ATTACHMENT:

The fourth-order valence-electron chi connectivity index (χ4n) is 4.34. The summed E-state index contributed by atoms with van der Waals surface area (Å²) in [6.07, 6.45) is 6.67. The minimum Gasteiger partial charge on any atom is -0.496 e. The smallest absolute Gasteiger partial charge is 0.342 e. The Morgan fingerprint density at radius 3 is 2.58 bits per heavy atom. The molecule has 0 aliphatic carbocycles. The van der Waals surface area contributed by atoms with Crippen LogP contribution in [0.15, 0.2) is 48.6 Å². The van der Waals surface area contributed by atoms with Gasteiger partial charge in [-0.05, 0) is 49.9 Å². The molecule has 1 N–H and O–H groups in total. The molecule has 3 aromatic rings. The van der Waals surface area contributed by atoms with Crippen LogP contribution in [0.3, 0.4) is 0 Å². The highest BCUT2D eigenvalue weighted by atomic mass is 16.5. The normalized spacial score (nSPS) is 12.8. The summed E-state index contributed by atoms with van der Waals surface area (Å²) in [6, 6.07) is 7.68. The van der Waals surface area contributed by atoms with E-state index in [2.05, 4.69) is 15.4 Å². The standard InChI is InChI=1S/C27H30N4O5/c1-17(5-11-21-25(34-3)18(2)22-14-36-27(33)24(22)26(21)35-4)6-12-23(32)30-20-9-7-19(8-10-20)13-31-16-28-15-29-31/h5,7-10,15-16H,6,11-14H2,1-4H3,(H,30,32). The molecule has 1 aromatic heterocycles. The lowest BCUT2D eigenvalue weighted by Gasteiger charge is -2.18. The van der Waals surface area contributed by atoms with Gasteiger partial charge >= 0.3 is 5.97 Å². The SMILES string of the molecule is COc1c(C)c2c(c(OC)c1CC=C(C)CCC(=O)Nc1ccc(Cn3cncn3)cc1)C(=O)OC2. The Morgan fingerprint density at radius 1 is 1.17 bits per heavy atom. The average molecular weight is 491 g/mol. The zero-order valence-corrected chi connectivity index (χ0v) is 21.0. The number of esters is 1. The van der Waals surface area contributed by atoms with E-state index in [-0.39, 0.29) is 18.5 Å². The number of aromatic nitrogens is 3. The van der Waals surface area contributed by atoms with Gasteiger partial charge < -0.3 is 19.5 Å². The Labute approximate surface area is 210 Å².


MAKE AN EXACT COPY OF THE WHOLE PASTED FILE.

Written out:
The fourth-order valence-electron chi connectivity index (χ4n) is 4.34. The summed E-state index contributed by atoms with van der Waals surface area (Å²) in [6.07, 6.45) is 6.67. The minimum Gasteiger partial charge on any atom is -0.496 e. The smallest absolute Gasteiger partial charge is 0.342 e. The Morgan fingerprint density at radius 3 is 2.58 bits per heavy atom. The molecule has 0 aliphatic carbocycles. The van der Waals surface area contributed by atoms with Crippen LogP contribution in [0.15, 0.2) is 48.6 Å². The van der Waals surface area contributed by atoms with Gasteiger partial charge in [-0.05, 0) is 49.9 Å². The molecule has 1 N–H and O–H groups in total. The molecule has 3 aromatic rings. The van der Waals surface area contributed by atoms with Crippen LogP contribution in [0.3, 0.4) is 0 Å². The highest BCUT2D eigenvalue weighted by atomic mass is 16.5. The normalized spacial score (nSPS) is 12.8. The summed E-state index contributed by atoms with van der Waals surface area (Å²) in [6, 6.07) is 7.68. The van der Waals surface area contributed by atoms with E-state index in [2.05, 4.69) is 15.4 Å². The standard InChI is InChI=1S/C27H30N4O5/c1-17(5-11-21-25(34-3)18(2)22-14-36-27(33)24(22)26(21)35-4)6-12-23(32)30-20-9-7-19(8-10-20)13-31-16-28-15-29-31/h5,7-10,15-16H,6,11-14H2,1-4H3,(H,30,32). The molecule has 1 aromatic heterocycles. The lowest BCUT2D eigenvalue weighted by Gasteiger charge is -2.18. The van der Waals surface area contributed by atoms with Gasteiger partial charge >= 0.3 is 5.97 Å². The SMILES string of the molecule is COc1c(C)c2c(c(OC)c1CC=C(C)CCC(=O)Nc1ccc(Cn3cncn3)cc1)C(=O)OC2. The Morgan fingerprint density at radius 1 is 1.17 bits per heavy atom. The average molecular weight is 491 g/mol. The zero-order valence-corrected chi connectivity index (χ0v) is 21.0. The number of esters is 1. The van der Waals surface area contributed by atoms with E-state index in [-0.39, 0.29) is 18.5 Å². The number of aromatic nitrogens is 3. The van der Waals surface area contributed by atoms with Gasteiger partial charge < -0.3 is 19.5 Å². The Labute approximate surface area is 210 Å².